Mantis was the stand-out new character of Guardians of the Galaxy Vol. 2. Her mix of childlike enthusiasm and deep empathy combined with complete social cluelessness provided some great comedy. Her escape from Ego's slavery provided an avenue for some more serious emotional depth to her character as well, though Guardians 2 doesn't go too far with that character development. Infinity War, unfortunately, does not develop her character further, and we have to hope her death is reversed in the sequel so she's not forever a case of missed potential in the MCU.

So she doesn't get any development in Infinity War, but is she at least as funny as she was in her introduction movie? Unfortunately, that's not the case either. While she's not bereft of humor in the film, she ultimately gets the short end of the stick compared to her fellow Guardians. It's a little odd and disappointing, considering actress Pom Klementieff gets first billing among the Guardians actors in this movie. Klementieff has emphasized Mantis' lack of development in Infinity War in press interviews but is excited about her character's future in the MCU (so, basically confirming that Mantis DOES have a future despite dying unceremoniously).


When we last left Bruce Banner at the end of Thor: Ragnarok, he was afraid he'd become permanently stuck as the Hulk. Turns out that after being sent back to Earth at the start of Infinity War, he has the opposite problem. For some reason, despite plenty to be angry about, he just can't Hulk out. Sucks for him!

Fortunately, Mark Ruffalo is entertaining enough to watch even when he's not a green CGI rage monster that it works out fine for the audience's enjoyment.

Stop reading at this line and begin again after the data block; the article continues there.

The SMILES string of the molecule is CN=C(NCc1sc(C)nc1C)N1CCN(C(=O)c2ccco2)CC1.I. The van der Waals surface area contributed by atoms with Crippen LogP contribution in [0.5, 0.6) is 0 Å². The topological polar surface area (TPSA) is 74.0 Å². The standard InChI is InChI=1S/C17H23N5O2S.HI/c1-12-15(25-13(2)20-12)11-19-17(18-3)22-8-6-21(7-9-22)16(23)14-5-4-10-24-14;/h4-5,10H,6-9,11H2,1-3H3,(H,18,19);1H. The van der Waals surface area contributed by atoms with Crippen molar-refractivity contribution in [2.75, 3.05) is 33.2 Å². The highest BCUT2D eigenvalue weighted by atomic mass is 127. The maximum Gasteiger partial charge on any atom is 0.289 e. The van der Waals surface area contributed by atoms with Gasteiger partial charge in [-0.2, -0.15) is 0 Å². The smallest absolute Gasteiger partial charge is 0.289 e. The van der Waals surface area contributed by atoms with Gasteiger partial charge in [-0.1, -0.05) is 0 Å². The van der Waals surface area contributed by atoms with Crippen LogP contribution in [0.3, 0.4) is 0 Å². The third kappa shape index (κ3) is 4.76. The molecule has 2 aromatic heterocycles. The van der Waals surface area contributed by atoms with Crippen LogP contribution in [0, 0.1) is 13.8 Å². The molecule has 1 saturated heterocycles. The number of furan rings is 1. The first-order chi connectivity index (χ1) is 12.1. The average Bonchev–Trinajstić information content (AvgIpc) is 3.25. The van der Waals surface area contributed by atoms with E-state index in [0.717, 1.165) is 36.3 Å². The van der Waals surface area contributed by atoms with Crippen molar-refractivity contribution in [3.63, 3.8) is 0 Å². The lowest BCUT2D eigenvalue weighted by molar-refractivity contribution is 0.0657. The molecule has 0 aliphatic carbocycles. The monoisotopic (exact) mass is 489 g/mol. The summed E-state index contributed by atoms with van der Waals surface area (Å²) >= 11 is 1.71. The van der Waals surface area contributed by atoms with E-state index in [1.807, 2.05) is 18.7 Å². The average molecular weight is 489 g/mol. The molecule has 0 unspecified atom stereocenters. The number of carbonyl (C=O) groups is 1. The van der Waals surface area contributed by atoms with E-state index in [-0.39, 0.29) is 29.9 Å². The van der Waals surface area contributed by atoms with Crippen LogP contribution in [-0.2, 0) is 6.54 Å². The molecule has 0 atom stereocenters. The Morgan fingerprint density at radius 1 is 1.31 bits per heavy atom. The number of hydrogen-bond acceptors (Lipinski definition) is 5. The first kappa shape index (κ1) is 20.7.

Because he's been isolated from the rest of the Earthly Avengers for so long, Bruce is pretty much the only person that all sides in the Civil War conflict are universally happy to see. He's just as at home hanging with his "science bro" Iron Man as he is with Captain America and the crew travelling to Wakanda. As of the end of the film, his performance issues are thus far unresolved. Presumably the next film will include the big Hulking out pay-off to Banner's dilemma in Infinity War, but even without being able to access his superpowers, he still gets some mighty enjoyable smashing done while wearing the Hulkbuster armor in the final battle.


Sometimes a character's mere presence is so powerful that even just showing up leads audiences to errupt in cheers. This is what Captain America's entrance is like in Infinity War. Living in hiding for two years now, his uniform's beaten up and his facial hair's growing out. He's still not on speaking terms with his former friend turned ideological rival Iron Man. As Thanos' minions attack Earth, however, he's still up to making heroic rescues and leading his fellow Avengers in the fight to save the universe.

Cap was the other hero most frequently predicted as a casualty alongside Iron Man. However, like Iron Man, he's instead positioned as one of the few survivors of Infinity War. Bucky Barnes and Sam Wilson, the two characters most often assumed to take up the Captain America mantle in the event of Steve Rogers' death, are both disintegrated while Steve watches on in agony. Presumably he'll take on a bigger role in the sequel. His role in Infinity War is relatively small; the scale of this movie dwarfs even its biggest stars. Yet a character and performance as iconic as Chris Evans' Steve Rogers still evokes positive reactions even in a relatively diminished part.


Bucky Barnes in Avengers: Infinity War

Here's the thing: Bucky was never a good character in the MCU. He's the least interesting part of all three Captain America movies. It's downright laughable that his story is the only weak point in the otherwise excellent The Winter Soldier, a movie named after him! There's only one reason anyone cares about Bucky is the transitive property: Cap cares about him, and we care about Cap, therefore we vaguely care about Bucky... or at least write fanfiction that makes him more interesting.

Infinity War gives Bucky even less characterization than his previous film appearances did.

He has maybe half a dozen lines in the whole movie. All he does is have a reunion hug with Cap, fight as one of many soldiers in Wakanda, then die. The hug gets cheers because audiences are glad Cap's happy (...or they're imagining those aforementioned fanfiction scenarios), and then the death gets gasps because audiences feel empathy for Cap's shock and pain. But Bucky himself remains a dull non-entity. If he wasn't so boring, maybe his whole redemption/cure arc could have provided Infinity War with a greater emotional center, rather than just being lazily passed over with one Black Panther credits scene and a hug.